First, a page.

Saturday, November 12, 2005

Iraq War Vets Detail Calamitous Torture Blowback

November 11, 2005 -- A group of veterans of Operations Iraqi Freedom and Desert Storm sharply criticized the Bush administration today at an event sponsored by Veterans for Common Sense in Washington, DC. Dave Debatto. a former US Army Counterintelligence Special Agent who was assigned in 2003 to Iraq, said he took part in thousands of interrogations in Iraq. He said his orders and those for his colleagues were never to lay hands on anyone, let alone torture anyone. Consequently, Debatto and other interrogators received a lot of intelligence through their cooperation with Iraqis at the outset of the U.S. occupation. However, he said when new tactics were employed in June 2003, things "went south" quickly. Intelligence dried up and Camp Anaconda, his base of operations, became "Mortarville" as it was mortar-shelled day and night.

Frank Ford, a 32-year veteran of military and counter-intelligence assignments, served in Samara, the ancient capital of Mesopotamia, during Operation Iraqi Freedom. His military service began when he served with President Richard Nixon's Presidential security detail at the Western White House in San Clemente, California.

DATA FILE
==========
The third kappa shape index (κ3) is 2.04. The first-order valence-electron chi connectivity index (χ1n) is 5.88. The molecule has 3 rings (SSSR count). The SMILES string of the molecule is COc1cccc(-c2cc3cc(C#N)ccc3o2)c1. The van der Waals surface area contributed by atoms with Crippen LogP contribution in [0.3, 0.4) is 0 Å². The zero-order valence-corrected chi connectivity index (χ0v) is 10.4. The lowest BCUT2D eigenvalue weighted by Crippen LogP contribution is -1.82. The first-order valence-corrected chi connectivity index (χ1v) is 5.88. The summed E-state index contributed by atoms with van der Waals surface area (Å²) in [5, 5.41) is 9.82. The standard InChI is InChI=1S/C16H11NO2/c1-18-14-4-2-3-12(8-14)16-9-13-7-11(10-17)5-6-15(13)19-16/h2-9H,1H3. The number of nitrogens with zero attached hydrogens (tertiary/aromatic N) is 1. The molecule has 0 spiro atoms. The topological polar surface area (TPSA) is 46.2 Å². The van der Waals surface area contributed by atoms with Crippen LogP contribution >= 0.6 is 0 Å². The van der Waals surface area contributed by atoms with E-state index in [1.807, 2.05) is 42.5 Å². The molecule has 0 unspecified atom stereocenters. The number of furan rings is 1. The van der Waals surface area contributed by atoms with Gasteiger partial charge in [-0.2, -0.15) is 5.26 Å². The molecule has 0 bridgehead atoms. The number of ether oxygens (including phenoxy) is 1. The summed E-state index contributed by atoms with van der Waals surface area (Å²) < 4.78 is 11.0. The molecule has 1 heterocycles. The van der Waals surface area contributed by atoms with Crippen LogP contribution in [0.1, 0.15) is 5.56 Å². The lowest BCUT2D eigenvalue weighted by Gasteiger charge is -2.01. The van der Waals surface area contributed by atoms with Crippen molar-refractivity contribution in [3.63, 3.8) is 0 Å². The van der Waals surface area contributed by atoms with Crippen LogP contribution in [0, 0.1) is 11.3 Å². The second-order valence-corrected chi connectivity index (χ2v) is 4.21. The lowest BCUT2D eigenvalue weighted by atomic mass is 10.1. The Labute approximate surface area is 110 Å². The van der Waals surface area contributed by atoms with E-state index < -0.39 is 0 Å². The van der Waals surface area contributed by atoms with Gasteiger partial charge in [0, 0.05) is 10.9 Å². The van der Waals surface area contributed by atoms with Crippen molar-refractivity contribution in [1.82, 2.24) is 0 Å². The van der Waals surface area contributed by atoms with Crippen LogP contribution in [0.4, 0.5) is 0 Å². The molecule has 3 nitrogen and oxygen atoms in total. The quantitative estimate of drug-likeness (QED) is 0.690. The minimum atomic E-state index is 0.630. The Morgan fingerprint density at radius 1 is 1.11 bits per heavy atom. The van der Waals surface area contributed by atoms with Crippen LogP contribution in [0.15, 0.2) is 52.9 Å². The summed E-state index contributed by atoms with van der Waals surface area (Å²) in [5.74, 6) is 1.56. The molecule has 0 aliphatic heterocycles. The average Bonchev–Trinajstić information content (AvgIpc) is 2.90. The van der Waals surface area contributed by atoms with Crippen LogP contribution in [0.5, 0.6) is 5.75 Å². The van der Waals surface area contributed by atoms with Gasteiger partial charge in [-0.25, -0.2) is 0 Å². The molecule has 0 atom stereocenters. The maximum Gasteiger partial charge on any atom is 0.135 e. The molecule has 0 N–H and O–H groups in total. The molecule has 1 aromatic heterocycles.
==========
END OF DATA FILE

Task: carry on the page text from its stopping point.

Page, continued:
Intelligence reports on U.S. torture were sent up the military chain to Washington. The reports were ignored. Ford said, soon, interrogation became extermination. Ford requested a formal investigation of the torture. The response of the U.S. military command in Iraq was to physically assault Ford and take him to a psychiatrist. Ford was told he was imagining torture. Ford said things got uglier when he was ordered out of Iraq to Germany strapped to a stretcher. Soon after, Ford retired from government service.

Ford said soon the U.S. position in Samara first began to disintegrate n June 15, 2003 after former members of the Iraqi Mukhabarat intelligence service, along with "Saddam Fedayeen" former special forces, launched "Operation Viper," a Tet-style offensive against the U.S. The Mukhabarat warned that five U.S. soldiers would be killed per week. Ford said the insurgency has drastically increased that target number today.